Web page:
- Give intent to provide “the what and the why,” not prescriptive instructions like “how.”
- Coach and ask questions to ensure leaders are fully thinking through decisions, options, and challenges.
- Empower with both responsibility and authority. Creating developmental leadership space is useless here if we cannot (or will not) fully provide the necessary authority to match delegated responsibility.
- Give challenging assignments (reference back to the 70-20-10 Model for Learning and Development)
- Provide the appropriate balance of challenge and support to the developing leaders.
- Build psychological safety across the organization; reduce fear of failure.
- Guide and encourage reflection to enable sense making through experiences.
- Give feedback.
My learning on creating leadership space for others has been significantly shaped by several books. I’m sure there are numerous other titles that could/should be on this list, but these are the ones that have impacted me the most to this point on this topic; I think they can do the same for other leaders too. These recommendations are not offered in any particular order but provide different perspectives on how we can best develop other leaders through creating leadership space for them to fill.
The Effective Manager, by Mark Horstman. This offers detailed tactics on how to have developmental one-on-one meetings, give quality feedback, and stretching others’ skills through challenging assignments for continuous growth.
Radical Candor, by Kim Scott. A great read packed with so many ideas on how to apply Scott’s model for approaching leadership – challenge others directly while caring personally.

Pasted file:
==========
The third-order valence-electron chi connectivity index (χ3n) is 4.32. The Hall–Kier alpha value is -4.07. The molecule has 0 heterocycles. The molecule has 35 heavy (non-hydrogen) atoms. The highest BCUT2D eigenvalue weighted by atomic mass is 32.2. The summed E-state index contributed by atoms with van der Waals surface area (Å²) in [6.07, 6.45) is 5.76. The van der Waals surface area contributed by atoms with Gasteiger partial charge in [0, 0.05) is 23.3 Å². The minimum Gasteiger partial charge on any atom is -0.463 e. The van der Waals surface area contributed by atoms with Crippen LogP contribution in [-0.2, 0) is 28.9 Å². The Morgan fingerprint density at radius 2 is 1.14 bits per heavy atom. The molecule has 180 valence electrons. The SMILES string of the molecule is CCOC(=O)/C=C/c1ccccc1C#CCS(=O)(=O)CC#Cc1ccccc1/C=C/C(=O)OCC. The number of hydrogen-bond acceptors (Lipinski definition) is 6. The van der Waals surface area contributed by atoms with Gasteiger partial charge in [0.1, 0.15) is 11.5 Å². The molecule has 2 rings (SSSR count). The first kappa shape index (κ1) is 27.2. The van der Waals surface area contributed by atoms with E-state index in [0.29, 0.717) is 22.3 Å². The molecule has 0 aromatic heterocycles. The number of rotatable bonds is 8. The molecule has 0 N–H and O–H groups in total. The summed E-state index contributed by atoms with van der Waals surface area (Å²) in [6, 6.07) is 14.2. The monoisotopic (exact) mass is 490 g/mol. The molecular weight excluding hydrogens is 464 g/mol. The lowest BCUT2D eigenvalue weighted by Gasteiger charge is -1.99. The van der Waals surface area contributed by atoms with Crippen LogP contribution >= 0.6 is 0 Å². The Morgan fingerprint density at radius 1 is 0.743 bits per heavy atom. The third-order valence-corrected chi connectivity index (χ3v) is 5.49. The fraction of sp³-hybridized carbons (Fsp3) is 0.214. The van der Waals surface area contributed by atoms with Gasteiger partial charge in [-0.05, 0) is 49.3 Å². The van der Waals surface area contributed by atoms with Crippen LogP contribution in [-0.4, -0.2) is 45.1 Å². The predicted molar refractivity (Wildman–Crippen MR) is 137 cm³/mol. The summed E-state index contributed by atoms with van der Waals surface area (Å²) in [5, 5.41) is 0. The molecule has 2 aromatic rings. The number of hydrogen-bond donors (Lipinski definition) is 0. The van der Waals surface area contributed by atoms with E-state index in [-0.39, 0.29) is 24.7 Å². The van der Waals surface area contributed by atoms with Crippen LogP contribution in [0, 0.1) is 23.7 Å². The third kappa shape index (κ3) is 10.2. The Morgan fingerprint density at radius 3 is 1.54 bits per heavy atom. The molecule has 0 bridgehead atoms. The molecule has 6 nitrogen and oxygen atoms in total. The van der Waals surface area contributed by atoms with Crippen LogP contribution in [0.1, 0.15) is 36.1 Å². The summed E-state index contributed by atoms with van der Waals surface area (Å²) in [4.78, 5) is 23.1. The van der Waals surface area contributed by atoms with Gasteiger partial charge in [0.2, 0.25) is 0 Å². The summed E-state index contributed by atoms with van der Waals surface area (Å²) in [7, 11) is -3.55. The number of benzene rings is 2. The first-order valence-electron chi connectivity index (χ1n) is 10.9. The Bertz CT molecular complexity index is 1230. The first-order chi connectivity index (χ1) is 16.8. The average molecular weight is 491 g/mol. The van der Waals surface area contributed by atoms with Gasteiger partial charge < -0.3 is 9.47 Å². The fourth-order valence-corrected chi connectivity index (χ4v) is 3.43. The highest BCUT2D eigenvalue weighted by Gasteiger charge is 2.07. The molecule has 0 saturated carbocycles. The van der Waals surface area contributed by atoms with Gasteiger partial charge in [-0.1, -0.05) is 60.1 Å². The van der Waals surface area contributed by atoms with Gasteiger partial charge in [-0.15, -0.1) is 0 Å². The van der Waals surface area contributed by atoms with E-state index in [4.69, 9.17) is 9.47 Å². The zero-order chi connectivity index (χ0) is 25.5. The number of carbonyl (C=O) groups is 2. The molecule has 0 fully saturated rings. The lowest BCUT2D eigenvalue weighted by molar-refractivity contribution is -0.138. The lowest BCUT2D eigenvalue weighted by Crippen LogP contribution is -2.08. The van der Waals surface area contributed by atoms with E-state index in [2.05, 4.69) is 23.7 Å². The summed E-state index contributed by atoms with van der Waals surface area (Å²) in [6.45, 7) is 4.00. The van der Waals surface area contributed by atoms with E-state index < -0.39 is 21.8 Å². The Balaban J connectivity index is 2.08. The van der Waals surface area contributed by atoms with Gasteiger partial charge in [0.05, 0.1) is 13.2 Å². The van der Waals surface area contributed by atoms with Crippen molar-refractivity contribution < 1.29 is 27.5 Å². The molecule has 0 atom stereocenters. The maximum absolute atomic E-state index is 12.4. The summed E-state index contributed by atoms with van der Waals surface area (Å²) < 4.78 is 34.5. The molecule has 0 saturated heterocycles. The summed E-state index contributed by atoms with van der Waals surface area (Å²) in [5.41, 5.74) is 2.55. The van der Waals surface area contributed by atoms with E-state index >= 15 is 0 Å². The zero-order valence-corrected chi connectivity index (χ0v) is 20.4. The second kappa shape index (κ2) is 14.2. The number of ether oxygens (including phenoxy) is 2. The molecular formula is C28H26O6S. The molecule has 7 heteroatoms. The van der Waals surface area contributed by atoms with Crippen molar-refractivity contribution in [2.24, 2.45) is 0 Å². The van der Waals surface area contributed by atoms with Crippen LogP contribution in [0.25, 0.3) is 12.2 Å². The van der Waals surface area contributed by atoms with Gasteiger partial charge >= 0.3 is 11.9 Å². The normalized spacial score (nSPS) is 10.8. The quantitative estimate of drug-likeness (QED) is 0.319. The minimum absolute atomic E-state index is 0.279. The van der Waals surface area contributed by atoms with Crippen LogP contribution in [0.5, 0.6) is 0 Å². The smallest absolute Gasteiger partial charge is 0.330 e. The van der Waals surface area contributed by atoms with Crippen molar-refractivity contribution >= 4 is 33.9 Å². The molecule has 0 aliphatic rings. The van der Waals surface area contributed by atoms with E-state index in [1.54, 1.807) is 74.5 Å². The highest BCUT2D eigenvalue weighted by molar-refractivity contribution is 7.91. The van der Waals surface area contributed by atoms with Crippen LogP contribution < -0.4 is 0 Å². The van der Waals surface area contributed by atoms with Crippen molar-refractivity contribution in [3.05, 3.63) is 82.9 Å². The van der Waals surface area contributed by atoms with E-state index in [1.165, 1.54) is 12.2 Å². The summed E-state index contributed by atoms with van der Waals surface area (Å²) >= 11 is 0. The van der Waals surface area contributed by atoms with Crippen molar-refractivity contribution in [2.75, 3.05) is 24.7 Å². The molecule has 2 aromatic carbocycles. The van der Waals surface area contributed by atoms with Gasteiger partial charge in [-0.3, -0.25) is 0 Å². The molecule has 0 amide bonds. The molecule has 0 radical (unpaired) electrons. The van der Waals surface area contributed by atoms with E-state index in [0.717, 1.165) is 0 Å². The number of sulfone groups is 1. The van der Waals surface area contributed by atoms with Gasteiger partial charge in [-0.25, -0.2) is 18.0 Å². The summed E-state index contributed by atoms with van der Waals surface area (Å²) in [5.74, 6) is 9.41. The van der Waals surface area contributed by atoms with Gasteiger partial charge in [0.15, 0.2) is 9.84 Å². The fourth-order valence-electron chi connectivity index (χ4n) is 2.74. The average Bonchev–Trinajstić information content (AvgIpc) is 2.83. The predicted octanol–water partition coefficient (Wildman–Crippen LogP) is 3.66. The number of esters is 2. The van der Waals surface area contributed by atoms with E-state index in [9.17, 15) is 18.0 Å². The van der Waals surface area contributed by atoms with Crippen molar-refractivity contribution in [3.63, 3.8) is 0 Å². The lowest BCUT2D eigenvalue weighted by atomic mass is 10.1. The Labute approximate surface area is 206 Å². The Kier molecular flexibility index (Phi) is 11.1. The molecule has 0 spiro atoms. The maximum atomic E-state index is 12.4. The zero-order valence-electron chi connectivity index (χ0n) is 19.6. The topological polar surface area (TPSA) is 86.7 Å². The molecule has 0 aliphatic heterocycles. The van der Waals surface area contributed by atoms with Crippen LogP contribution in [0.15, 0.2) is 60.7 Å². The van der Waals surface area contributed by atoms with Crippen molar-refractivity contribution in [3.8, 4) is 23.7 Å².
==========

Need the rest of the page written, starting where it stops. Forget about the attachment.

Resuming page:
Leadership is Language, by L. David Marquet. Simple model that explores the importance of leaders’ language – what we say, how we say it, and even what we don’t say – and the impacts all of that can have. This can help inform the language we use in creating leadership space for others.
Mindset, by Dr. Carol Dweck. This book is based on the author’s research on a “growth mindset.” It offers valuable perspectives on our willingness to learn and how to encourage that in others as well.
The Coaching Habit, by Michael Bungay Stanier. A great and very simple model on how to implement a coaching approach as a leader. The author designs the model as a series of seven questions that we can use to coach critical thinking in others while ensuring they retain responsibility through the situation.
Daring Greatly and Dare to Lead, by Brené Brown. Both books dive into the importance of vulnerability and empathy, which will help shape our attitudes around the emotional toll that exercising within new and/or larger leadership spaces can have on others.
Turn the Ship Around!, by L. David Marquet. A fantastic primer on intent-based leadership and how to leverage it to create leadership space for others. It is also a wonderful story.
If you find this post helpful, subscribe to receive weekly email notifications of new content!